5 Best Beach Fishing Rigs For Beginners (Setup Guide)


by Robert Ceran

Are you planning to go beach fishing, but aren’t sure which fishing rig is best for your purposes?

Beach fishing requires casting your rig far out into the surf without getting it tangled during the cast, and because of this it’s essential to use rigs that are specifically developed for beach fishing. 

In this article I’ll walk you through the best beach fishing rigs for beginners, and will also cover how to fish them, and how to choose the ideal setup for your purposes.

Best beach fishing rigs for beginners

What are the best beach fishing rigs for beginners?

The 5 best beach fishing rigs for beginners are:

We’ll go over the strengths and weaknesses of each of these beach fishing rigs below, so you can decide which one is best for you.

Carolina rig

Diagram of saltwater Carolina rig

The Carolina bottom fishing rig was originally developed for freshwater fishing, but also works very well for beach fishing. 

And since this setup is a great all around bottom fishing rig that’s both easy to tie and easy to fish, it’s one of the best beach fishing rigs to use if you’re a beginner. 

This setup consists of a sliding egg or bullet sinker that slides up and down on the main line, as well as a barrel swivel that connects the mainline to 1 to 3 foot mono leader tied to size #2 to 4/0 circle hook. 

You can also add a plastic bead between the sinker and the swivel, as this helps to protect the knot on the eye of the swivel from being damaged by the sinker, although this isn’t absolutely essential. 

I recommend using braided line as your mainline, but monofilament also works well for beach fishing. 

Photo of an angler at the beach holding a croaker fish caught with a Carolina rig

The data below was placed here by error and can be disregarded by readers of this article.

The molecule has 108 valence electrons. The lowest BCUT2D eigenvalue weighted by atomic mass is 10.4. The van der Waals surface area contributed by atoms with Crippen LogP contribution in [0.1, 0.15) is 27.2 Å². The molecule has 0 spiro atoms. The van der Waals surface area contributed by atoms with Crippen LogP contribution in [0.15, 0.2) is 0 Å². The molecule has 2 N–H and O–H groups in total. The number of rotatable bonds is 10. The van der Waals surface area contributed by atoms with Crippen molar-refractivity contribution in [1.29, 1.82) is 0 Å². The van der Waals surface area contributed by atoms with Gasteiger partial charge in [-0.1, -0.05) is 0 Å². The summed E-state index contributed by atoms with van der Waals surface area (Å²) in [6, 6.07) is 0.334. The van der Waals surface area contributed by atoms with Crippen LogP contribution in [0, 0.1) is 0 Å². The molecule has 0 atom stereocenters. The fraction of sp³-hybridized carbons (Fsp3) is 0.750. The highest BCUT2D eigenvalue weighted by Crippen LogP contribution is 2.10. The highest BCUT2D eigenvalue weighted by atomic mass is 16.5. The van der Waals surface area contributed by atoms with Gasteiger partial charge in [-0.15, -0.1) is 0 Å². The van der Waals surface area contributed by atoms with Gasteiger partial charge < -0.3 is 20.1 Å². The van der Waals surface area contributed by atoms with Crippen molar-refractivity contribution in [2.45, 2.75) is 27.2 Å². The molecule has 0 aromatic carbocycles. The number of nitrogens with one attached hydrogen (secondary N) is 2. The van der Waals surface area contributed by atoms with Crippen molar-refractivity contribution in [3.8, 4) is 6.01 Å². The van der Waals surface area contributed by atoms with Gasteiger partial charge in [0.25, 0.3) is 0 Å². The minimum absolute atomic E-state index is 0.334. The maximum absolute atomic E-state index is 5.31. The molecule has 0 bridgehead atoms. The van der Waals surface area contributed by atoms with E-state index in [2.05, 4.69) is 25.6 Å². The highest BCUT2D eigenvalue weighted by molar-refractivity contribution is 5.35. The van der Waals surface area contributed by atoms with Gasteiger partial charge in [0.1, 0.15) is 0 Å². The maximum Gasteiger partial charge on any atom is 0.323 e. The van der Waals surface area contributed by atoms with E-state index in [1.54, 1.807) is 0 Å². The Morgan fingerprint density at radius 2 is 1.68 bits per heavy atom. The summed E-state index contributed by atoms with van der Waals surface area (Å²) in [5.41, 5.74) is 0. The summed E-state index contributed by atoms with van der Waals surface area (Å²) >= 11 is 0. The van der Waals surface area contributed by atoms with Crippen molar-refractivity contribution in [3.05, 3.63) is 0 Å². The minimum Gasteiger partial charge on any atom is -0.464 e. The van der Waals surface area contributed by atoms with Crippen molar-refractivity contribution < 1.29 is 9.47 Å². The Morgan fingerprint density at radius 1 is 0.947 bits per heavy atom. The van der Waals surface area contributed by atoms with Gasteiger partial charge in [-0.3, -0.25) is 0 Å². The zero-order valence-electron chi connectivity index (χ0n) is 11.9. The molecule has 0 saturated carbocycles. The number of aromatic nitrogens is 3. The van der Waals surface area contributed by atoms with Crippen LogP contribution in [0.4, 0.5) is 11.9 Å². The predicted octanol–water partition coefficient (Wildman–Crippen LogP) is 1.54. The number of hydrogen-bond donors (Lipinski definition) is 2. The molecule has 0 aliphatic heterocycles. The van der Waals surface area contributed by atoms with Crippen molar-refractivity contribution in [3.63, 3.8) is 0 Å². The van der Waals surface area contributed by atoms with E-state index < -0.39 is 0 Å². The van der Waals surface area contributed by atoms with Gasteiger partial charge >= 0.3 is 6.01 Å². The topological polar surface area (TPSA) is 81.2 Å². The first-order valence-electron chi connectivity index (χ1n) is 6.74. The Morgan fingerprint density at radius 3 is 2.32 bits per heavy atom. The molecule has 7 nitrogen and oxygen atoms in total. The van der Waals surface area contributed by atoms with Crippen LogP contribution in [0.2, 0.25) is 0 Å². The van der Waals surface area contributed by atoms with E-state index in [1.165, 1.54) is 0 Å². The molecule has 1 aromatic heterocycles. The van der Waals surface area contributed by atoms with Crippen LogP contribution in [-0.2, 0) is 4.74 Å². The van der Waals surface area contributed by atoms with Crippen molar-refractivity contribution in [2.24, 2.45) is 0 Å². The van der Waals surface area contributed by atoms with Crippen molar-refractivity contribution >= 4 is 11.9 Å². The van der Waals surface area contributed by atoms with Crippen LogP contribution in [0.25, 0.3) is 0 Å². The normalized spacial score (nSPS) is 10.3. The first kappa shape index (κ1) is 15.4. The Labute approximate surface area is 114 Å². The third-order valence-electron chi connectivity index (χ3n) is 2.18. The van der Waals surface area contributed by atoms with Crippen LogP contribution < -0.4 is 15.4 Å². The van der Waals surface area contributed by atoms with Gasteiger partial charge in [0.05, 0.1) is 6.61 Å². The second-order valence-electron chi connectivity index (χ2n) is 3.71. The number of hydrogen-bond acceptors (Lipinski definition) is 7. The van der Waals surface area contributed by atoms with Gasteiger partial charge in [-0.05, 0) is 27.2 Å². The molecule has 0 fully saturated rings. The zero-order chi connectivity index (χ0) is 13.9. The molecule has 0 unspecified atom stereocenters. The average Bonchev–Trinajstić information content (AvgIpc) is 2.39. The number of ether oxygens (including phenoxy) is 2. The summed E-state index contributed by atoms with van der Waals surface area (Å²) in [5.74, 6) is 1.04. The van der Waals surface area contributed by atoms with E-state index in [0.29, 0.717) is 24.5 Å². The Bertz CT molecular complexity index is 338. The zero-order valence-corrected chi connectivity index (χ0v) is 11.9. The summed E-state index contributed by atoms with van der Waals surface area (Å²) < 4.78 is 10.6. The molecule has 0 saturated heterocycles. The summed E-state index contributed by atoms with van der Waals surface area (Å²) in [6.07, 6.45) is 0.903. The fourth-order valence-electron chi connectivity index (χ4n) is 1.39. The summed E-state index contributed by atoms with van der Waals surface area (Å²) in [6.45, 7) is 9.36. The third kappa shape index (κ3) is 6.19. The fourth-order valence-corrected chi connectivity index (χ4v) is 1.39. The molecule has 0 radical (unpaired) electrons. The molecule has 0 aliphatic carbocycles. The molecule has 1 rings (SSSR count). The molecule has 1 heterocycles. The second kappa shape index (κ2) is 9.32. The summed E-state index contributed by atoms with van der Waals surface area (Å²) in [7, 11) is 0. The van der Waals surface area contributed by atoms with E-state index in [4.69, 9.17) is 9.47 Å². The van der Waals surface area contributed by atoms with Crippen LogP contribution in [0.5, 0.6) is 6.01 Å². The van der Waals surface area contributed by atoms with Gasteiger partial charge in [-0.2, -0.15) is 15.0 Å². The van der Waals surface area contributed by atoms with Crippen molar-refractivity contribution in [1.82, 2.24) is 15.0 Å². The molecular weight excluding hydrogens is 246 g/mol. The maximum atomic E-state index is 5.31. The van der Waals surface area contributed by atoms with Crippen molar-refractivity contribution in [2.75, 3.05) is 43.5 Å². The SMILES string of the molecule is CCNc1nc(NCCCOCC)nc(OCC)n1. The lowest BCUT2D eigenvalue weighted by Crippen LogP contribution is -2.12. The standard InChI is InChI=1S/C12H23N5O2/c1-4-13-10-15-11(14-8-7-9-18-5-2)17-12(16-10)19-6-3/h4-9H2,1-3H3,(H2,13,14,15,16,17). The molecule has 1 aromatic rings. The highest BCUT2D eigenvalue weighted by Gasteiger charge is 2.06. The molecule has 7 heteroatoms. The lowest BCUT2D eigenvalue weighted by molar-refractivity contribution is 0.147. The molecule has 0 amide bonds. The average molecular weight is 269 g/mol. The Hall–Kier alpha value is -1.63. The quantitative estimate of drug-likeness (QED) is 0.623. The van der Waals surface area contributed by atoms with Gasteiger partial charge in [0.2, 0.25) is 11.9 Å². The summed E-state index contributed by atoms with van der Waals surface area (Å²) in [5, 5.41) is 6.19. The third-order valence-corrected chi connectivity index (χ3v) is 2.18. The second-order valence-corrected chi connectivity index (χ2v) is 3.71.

Image source: instagram/@fishingthisway

The Carolina rig comes with two key advantages:

First of all, you can use it to fish with either natural or artificial bait (such as soft plastic baits), and you can either cast it out and wait for a bite, or you can actively retrieve it in order to cover more ground in search of fish.

Secondly, the sliding sinker allows a fish to grab the bait and swim with it for a few feet without feeling resistance from the weight. This gives you more time to set the hook before the fish decides to spit out the bait. 

However, the Carolina rig also comes with a disadvantage if you need to cast your setup far out into the surf. The leader line tends to “helicopter” and get tangled with the mainline during the casting process. 

Because of this, the Carolina rig is not a great option for long distance casting from the beach, and if this is what you want to do, I recommend using the knocker rig instead (more on that below). 

Fish finder rig

Diagram of fish finder rig

The fish finder rig is one of the most effective all-around saltwater fishing rigs, and is an ideal rig for beginners fishing from the beach when there is a strong current or swell in the surf. 

This setup has a similar structure to the Carolina rig, but instead of using a sliding weight, it comes with a pyramid sinker that rides on the mainline with the help of a sinker slider.

The advantage of using a pyramid sinker is that it digs into the sandy bottom of the surf, which helps to keep your bait in the strike zone even when facing strong tides and wave action. 

An egg sinker, on the other hand, is easily displaced by the current and tends to roll along the bottom when you’re dealing with strong tides.

This setup is one of the best surf fishing rigs, and catches a wide variety of fish that you can target from the beach, including whiting, croaker, red drum, black drum, sheepshead, speckled trout, striped bass, founder, fluke and shark.